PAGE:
ORIGINALLY WRITTEN DALE SUDERMAN
“Hey, if you don’t like the weather now, wait five minutes and it will change.”
Knee-slapping humor like this may entertain visitors to Kansas and even get a forced laugh of agreement. But every rustic from Alice Springs in Australia to Capetown in South Africa uses the same line.
Hey, if you got more than one season, weather can change in five minutes.
My father was a weatherman of the old school. He learned to read the seasons before KAKE got Doppler Radar-actually he learned to read the weather before there was a KFH or a KAKE.
“When I was milking this morning I could hear the train coming through Aulne as though it was only a mile away-we are going to have rain.”
During a dry season he would check the springs at the creek and announce, “Well, the springs are trickling water-this drought won’t last much longer.”
The clarity of a sunset, a “sun dog,” the rings around the moon were all weather forecasts for him.
Growing up in Kansas, “storm cellars” were a family ritual. Mom and Dad would gather up the brood and announce it was time to take shelter as we tried to listen through the static of KFH for any news. Dad would then go out first and announce the all-clear.
Later, one becomes macho and refers to shelters as the “fraidy hole.”
When the devastating tornado of 1990 bore down on Hillsboro and the sirens were screaming, Dad told me, “Well, actually I went in the back yard to see it before I went in the basement with Vi.”
When I asked why he didn’t immediately take shelter as he had for eight decades he said, “You know, I’ve actually never seen a tornado up close and I thought at my age, how many more chances will I get?”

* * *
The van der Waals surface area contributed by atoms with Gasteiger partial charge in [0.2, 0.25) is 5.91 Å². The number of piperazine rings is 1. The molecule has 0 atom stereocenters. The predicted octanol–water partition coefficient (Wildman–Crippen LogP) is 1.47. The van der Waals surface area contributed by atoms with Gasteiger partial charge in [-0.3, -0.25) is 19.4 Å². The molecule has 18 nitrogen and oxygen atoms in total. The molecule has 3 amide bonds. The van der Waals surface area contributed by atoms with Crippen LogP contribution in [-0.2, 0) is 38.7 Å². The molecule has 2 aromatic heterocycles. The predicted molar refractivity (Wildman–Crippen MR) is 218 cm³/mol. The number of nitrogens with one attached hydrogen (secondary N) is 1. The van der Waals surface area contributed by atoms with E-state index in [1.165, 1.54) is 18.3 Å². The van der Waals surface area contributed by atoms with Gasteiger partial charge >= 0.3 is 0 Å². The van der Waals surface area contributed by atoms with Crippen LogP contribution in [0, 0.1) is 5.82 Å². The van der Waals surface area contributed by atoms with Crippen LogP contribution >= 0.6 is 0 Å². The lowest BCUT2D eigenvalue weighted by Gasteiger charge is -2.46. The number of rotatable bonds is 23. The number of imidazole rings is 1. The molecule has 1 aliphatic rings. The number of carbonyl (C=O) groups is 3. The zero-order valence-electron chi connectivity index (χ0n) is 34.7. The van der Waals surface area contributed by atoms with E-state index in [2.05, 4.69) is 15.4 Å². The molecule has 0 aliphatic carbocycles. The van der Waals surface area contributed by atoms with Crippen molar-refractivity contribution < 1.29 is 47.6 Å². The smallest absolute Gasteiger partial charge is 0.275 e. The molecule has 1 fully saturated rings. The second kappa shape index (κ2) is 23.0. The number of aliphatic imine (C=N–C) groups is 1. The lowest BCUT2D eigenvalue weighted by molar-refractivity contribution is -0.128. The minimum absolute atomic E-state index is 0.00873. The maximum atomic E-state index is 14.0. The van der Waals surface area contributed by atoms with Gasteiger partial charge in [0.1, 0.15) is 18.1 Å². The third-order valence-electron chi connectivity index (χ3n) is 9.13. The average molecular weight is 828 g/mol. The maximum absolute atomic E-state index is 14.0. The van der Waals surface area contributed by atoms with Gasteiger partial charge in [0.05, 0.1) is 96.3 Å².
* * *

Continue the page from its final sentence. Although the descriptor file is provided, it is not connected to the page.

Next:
Sort of hard to argue with logic like that.
In Chicago, three weeks without the sun breaking through the Lake Michigan cloud banks is not unusual. It is little wonder that a New England homesteader who settled in Kansas noted in his ballad which became the state song: “Give me a home where the buffalo roam-And the skies are not cloudy all day.”
Kansas has at least a hundred more days of sunshine per year than does Chicago.
Of course, the New England balladeer later discovered that 100 consecutive days of sunshine equals drought and left Kansas.
Us Kansas boys who move to the city never lose our interest in weather. We mock Chicago weathermen who apologetically tell us, “Folks, it will rain on the weekend and spoil your picnics and golf outings.”
I scream out, “Hey Mister Weatherman, if every day is your good news of ‘no chance of rain’ this area becomes the Sahara desert and Lake Michigan will look like a Kansas farm pond in August.”
We know that rain is good news.
I am slowly joining the cult of folks who watch the Weather Channel with its 24-hour coverage of local and global weather. In a world of staged events, endless crisis and overwrought political punditry, there is serenity in knowing the temperature and precipitation reports from around the country and the world.
Today Kansas is balmy and bright-and I suspect my sister is drinking tea with friends on her deck and my brother is moving cattle to spring pastures.
West Virginia is having an early spring-Dan and Mary are enjoying the blooming of the dogwoods in their backyard.
Paris is rainy-and Brian will be carrying an umbrella as he shops the produce markets.
Boston is damp and chilly-Ben will bundle his kid up as he takes him on the subway to the day care center.
Weather is our most common and most honest experience of our shared life on this planet. For brief moments watching the Weather Channel, I share the experience with family and friends.